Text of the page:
• \$\begingroup\$ Also, the current state of your code doesn't work, (#(...) "codegolf" 125) must add 125 percent of the length of "codegolf" instead of 125 times the length of "codegolf". So, the fixed program would be: #(str %(apply str(repeat(*(count %)%2 1/100)\)))), which is 49 bytes. \$\endgroup\$
    – clismique
    May 5, 2017 at 12:01
1
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C++14, 43 bytes

As unnamed lambda modifying its input, assuming s is similar to std::string (has .append(int,char) and assuming p to be of floating point type:

[](auto&s,auto p){s.append(s.size()*p,41);}

Usage:

#include<string>
#include<iostream>

auto f=
[](auto&s,auto p){s.append(s.size()*p,41);}
;


int main() {
 std::string s = "abcdefghijk";
 f(s,0.75);
 std::cout << s << std::endl;
}
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Haskell, 37 bytes

s!n=s++([1..div(n*length s)100]>>")")

Try it online! Usage: "codegolf" ! 125


A version that takes a decimal number: (41 bytes)

s!n=s++([1..n*toRational(length s)]>>")")

Try it online! Usage: "codegolf" ! 1.25

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1
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Jellyfish, 16 bytes

P
,$')
 *i
 #
EI

Takes input as decimal, then newline, then string. Try it online!

Explanation

Let's start from the bottom.

I

A raw string read from STDIN.

#
I

The length of the string.

*i
#
I

Multiply it by a number read from STDIN (the number is read first, since i comes before I in the source).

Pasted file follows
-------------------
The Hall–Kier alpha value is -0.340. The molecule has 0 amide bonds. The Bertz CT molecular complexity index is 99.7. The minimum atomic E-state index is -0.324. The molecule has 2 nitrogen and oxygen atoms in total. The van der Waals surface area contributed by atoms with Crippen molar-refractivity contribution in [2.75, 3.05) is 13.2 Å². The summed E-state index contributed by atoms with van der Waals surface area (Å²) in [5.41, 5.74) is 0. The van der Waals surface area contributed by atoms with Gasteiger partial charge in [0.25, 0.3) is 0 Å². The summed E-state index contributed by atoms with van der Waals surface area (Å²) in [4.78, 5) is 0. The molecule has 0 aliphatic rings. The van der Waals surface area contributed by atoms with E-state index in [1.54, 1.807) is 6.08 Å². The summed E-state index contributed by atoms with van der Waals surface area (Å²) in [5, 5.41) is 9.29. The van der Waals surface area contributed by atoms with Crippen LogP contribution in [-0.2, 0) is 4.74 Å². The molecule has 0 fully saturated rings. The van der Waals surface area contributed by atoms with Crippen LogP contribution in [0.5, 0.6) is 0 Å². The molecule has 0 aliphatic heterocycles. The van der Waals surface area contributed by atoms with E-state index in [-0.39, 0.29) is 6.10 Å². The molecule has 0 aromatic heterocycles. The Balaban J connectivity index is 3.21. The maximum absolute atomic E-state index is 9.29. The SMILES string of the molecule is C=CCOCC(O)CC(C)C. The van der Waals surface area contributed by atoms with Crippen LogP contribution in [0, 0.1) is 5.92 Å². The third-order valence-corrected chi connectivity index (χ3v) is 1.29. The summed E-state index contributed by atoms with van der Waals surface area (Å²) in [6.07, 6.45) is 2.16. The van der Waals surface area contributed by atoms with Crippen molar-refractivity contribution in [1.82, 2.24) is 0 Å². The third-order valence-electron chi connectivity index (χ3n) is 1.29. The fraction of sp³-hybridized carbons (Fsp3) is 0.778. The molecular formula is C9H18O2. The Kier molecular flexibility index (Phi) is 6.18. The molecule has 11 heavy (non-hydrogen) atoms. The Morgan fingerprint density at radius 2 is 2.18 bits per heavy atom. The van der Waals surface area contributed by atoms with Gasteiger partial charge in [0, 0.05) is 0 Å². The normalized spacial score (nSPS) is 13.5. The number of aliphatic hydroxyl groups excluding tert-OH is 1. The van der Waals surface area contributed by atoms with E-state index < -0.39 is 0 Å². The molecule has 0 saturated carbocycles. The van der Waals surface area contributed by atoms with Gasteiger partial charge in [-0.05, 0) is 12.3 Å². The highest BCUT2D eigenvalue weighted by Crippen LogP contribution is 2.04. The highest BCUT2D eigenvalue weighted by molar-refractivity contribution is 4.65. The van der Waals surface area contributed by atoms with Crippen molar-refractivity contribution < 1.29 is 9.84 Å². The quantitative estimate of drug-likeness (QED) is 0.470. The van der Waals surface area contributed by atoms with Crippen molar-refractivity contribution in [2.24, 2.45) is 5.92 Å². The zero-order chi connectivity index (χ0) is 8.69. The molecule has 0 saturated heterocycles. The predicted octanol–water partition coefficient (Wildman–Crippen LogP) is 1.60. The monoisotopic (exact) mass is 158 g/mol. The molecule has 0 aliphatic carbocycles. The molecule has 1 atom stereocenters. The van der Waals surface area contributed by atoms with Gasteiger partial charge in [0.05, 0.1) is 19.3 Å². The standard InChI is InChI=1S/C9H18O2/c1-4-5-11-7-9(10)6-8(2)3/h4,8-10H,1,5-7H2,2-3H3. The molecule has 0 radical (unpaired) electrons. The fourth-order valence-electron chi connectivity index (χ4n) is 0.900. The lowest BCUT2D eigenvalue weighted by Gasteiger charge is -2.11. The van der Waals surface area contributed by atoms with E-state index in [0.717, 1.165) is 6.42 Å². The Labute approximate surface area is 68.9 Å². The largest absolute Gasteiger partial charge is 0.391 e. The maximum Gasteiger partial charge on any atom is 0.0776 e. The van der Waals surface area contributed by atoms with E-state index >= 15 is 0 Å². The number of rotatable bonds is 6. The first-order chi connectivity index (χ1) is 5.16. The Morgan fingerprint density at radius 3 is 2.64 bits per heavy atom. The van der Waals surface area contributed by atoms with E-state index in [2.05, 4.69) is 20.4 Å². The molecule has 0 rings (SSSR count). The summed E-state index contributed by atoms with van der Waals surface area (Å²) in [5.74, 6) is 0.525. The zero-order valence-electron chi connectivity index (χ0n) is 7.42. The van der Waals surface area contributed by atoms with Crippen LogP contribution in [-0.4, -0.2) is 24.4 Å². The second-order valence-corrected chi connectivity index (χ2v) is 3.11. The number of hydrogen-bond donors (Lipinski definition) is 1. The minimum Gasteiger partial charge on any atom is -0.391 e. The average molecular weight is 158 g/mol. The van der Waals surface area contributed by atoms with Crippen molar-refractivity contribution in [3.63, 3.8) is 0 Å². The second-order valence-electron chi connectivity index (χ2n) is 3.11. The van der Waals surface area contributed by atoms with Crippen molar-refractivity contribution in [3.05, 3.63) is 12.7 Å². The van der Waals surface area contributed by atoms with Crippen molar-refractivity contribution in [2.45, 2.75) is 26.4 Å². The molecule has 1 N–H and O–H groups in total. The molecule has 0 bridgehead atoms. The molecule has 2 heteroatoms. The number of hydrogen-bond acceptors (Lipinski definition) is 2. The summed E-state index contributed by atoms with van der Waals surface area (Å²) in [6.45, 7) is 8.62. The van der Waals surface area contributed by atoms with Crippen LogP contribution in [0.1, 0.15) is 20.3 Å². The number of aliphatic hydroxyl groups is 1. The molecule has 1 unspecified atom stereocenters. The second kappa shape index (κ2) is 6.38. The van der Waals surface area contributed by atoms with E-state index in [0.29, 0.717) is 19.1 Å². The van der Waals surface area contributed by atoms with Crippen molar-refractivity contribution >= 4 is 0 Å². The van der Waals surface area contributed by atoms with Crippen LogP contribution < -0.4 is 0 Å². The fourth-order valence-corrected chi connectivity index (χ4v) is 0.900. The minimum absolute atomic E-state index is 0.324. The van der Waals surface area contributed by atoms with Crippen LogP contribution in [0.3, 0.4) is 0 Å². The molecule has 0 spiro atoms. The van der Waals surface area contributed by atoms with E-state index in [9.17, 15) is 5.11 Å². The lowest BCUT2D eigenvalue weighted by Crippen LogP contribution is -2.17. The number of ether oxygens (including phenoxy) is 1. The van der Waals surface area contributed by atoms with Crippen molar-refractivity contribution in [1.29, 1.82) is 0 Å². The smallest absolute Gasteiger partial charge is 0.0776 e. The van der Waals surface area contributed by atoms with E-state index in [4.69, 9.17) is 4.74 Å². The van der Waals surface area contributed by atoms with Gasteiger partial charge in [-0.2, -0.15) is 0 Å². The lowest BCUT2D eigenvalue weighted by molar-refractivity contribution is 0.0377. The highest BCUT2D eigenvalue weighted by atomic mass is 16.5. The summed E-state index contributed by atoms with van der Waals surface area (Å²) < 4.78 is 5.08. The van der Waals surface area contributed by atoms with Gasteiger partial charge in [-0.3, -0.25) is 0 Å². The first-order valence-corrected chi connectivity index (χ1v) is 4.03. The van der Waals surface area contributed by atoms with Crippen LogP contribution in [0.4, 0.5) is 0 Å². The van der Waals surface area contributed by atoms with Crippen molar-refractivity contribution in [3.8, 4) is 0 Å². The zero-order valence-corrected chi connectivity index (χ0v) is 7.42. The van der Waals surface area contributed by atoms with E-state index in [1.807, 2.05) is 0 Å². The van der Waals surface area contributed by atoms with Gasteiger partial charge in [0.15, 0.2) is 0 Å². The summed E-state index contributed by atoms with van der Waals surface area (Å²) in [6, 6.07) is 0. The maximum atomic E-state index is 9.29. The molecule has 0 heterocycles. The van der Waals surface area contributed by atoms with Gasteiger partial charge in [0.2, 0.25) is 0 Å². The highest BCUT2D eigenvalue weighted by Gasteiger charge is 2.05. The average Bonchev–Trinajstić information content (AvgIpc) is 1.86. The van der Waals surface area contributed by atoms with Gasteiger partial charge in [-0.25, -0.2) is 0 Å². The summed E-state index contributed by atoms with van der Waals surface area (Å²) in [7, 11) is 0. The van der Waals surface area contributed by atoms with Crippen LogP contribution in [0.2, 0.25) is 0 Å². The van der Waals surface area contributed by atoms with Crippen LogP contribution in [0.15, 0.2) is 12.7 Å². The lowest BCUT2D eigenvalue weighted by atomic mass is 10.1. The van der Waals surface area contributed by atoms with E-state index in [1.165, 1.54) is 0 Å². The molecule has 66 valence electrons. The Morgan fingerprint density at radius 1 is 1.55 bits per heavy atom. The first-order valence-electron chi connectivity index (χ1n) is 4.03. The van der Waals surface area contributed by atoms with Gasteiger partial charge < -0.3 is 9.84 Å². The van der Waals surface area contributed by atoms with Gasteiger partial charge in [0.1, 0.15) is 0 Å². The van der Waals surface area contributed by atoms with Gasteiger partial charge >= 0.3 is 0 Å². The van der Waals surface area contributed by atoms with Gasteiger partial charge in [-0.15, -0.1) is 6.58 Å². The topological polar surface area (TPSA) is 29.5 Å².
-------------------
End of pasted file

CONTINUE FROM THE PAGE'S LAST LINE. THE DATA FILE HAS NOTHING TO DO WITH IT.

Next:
$')
*i
#
I

Repeat the character ) that many times, rounding down.

,$')
 *i
 #
EI

Append to the original string (the , looks for arguments from the south and east, and E tells the southward seeker to turn east, where it finds the I).

P
,$')
 *i
 #
EI

Print the resulting string.

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1
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Mathematica, 24 bytes

#<>Table[")",#2Tr[1^#]]&

Unnamed function taking a list of characters and a decimal number as input and returning a string. Tr[1^#] is a sneaky golfy way to calculate the length of a list, so #2Tr[1^#] computes the required number of parentheses. Table[")",...] produces a list of that many right parentheses (all decimals automatically rounded down, which is nice). Finally, #<> concatenates the input string to the parentheses, flattening the list produced by Table as it goes.

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  • \$\begingroup\$ That's quite cheaty, taking the string as a list of characters, but returning as a multi-character string. For consistent IO formats you could replace <> with ~Join~ at a cost of 4 bytes \$\endgroup\$
    – LLlAMnYP
    Feb 1, 2017 at 12:34
  • \$\begingroup\$ I'd be interested in a community judgment on this issue. If it's cheating, then of course I'll avoid this type of mismatch. But if it's just cheaty - well, it seems to me that cheaty is very much on topic for this site :) \$\endgroup\$ Feb 1, 2017 at 17:37
  • \$\begingroup\$ The challenge specification is sufficiently vague: return/display the original string, suffixed with a number of )'s (though I'd be picky with original string). Many other challenges specifically state "I/O formats must be consistent". If it's not a default rule, I guess you're in the white-enough part of the gray area. \$\endgroup\$
    – LLlAMnYP
    Feb 2, 2017 at 7:46
  • \$\begingroup\$ @LLlAMnYP community consensus applies for I/O methods, so I believe this is valid Mathematica \$\endgroup\$
    – colsw
    Feb 2, 2017 at 13:39
1
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Japt, 8 bytes

+')pUÊ*V

Try it

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1
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Thunno 2, 6 bytes

l×')×+

Try it online!

Takes the string, then the decimal.

Explanation

l×')×+  '# Implicit input
l        # Length of string input
 ×       # Multiply by the number
  ')×   '# Multiply by ")"
         # (implicit floor)
     +   # Append to the input
         # Implicit output